Archive for March 18th, 2011

Interlok: Time to Make a Stand

by Dr. Lim Teck Ghee | CPI

As the drama over the Interlok textbook issue continues to unfold, it is important for Malaysians to understand the context and the stakes involved, and to make a stand.

There are some defenders of the book who have argued that withdrawing or even just editing it will rob Malaysian writers of their artistic freedom and integrity. To these people, I would like to say “hello, where have you been” – Interlok has already been edited twice, in 2005 for Edisi Pelajar and in 2010 for Edisi Murid. Its literary integrity was already compromised by the shedding of some 85 pages even before this latest controversy.

In fact, copyright for the edition distributed free to schools no longer belongs even to Abdullah Hussain but to Dewan Bahasa dan Pustaka.

Hence Education Minister Muhyiddin Yassin’s statement that his ministry “will ensure that any amendments made will not affect the storyline of the novel and the noble message that the author wants to convey” is nothing short of whitewash. According to reports, Muhyiddin is not permitting anything beyond deletion of the word ‘pariah’.
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Speedy action by Malaysian Government in evacuating Malaysians in Japan needed

In view of the worsening nuclear crisis situation in Japan, the Malaysian government should take proactive steps in ensuring the safety of Malaysians in Japan.

The Science, Technology and Innovation Minister, Datuk Seri Maximus Ongkili, said today that the situation does not warrant an immediate evacuation of Malaysians living there, as readings taken in Tokyo, Miyagi and Ibaraki yesterday afternoon averaged about 0.17uSv/hr (microsieverts per hour), which was lower than the maximum allowed radiation dosage of 0.5uSv/hr for the Malaysian public.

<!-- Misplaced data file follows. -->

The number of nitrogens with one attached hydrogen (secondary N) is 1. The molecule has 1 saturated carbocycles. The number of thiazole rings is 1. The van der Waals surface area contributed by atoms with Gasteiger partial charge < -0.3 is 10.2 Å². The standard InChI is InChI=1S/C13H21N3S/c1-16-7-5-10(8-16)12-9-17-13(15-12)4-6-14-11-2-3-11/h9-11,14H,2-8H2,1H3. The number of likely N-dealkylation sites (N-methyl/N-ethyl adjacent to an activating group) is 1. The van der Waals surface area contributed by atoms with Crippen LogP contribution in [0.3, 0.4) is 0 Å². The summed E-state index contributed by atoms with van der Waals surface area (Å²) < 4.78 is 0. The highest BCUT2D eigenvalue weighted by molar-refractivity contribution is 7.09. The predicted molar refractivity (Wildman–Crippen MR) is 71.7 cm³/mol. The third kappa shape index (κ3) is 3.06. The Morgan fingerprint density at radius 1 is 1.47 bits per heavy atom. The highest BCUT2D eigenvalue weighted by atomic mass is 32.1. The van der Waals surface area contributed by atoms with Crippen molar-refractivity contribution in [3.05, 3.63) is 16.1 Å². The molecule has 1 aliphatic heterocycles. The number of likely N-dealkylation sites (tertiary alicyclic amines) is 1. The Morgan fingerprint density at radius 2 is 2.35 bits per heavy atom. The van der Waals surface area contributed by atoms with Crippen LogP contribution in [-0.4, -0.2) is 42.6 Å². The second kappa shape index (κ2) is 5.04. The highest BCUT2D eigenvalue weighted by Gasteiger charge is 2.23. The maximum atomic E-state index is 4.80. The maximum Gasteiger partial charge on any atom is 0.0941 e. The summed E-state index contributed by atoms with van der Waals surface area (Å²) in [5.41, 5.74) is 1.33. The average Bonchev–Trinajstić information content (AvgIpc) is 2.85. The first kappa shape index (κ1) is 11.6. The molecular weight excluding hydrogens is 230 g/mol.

In contrast to the minister’s calm response, the International Atomic Energy Agency (IAEA) said the overall situation was “very serious” though did not appear to be deteriorating. The chief US nuclear regulatory official said radiation levels around the fuel ponds were extremely high and “potentially lethal” near the reactors. Explaining the decision to deploy helicopters on Thursday, Toshimi Kitazawa, the defence minister, said conditions at the reactors had reached a critical point.

IAEA also reported that in some locations at around 30 km from the Fukushima plant, the dose rates rose significantly in the last 24 hours (in one location from 80 to 170 microsievert per hour and in another from 26 to 95 microsievert per hour). Dose rates to the north-west of the nuclear power plants, were observed in the range 3 to 170 microsievert per hour. Dose rates in other directions are in the 1 to 5 microsievert per hour range.
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Isn’t religion a sacrosanct right of a community?

By P Ramakrishnan | President of Aliran

It is rather difficult to understand how our Muslim friends can be so easily influenced which may result in their straying away from their sacred religion. Any notion that this may be the case insults the intelligence and the very faith of the Muslims.

Any suggestion alluding to this possibility gives the impression that all the daily vigorous religious programmes over radio and television, the numerous courses conducted to explain and strengthen their faith in Islam, the many religious classes and the daily five-time compulsory prayers, the existence of mosques easily accessible to the faithful and the Friday sermons, are a failure. This is absolutely wrong and ridiculous.

I was a product of a mission school – so were my many Malay friends of that period. The Lord’s prayers were part of the weekly school assembly ritual. Even to this day we – Muslims and non-Muslims – remember the Lord’s prayers. In fact some of my Malay friends even say “Amen” at the end of a speech whenever our classmates meet up. This did not in any way indicate that they are not steadfast in their faith. No one has renounced their religion to embrace Christianity.
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